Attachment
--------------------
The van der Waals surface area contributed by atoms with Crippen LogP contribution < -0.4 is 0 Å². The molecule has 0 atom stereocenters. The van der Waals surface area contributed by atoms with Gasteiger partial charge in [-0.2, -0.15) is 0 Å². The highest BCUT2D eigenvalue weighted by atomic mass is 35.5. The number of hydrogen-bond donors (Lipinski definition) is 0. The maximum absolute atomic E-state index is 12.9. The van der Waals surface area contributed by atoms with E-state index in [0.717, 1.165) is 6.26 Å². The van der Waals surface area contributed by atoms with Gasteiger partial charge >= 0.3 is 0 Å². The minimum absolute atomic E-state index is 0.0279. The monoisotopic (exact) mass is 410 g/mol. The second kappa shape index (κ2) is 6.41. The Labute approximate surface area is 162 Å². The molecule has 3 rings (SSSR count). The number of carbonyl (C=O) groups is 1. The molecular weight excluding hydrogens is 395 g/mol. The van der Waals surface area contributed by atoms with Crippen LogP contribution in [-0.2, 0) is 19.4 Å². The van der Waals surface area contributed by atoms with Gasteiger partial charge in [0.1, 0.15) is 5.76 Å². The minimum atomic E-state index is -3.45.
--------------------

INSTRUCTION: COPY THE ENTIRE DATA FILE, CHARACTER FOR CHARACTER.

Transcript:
The van der Waals surface area contributed by atoms with Crippen LogP contribution < -0.4 is 0 Å². The molecule has 0 atom stereocenters. The van der Waals surface area contributed by atoms with Gasteiger partial charge in [-0.2, -0.15) is 0 Å². The highest BCUT2D eigenvalue weighted by atomic mass is 35.5. The number of hydrogen-bond donors (Lipinski definition) is 0. The maximum absolute atomic E-state index is 12.9. The van der Waals surface area contributed by atoms with E-state index in [0.717, 1.165) is 6.26 Å². The van der Waals surface area contributed by atoms with Gasteiger partial charge >= 0.3 is 0 Å². The minimum absolute atomic E-state index is 0.0279. The monoisotopic (exact) mass is 410 g/mol. The second kappa shape index (κ2) is 6.41. The Labute approximate surface area is 162 Å². The molecule has 3 rings (SSSR count). The number of carbonyl (C=O) groups is 1. The molecular weight excluding hydrogens is 395 g/mol. The van der Waals surface area contributed by atoms with Crippen LogP contribution in [-0.2, 0) is 19.4 Å². The van der Waals surface area contributed by atoms with Gasteiger partial charge in [0.1, 0.15) is 5.76 Å². The minimum atomic E-state index is -3.45.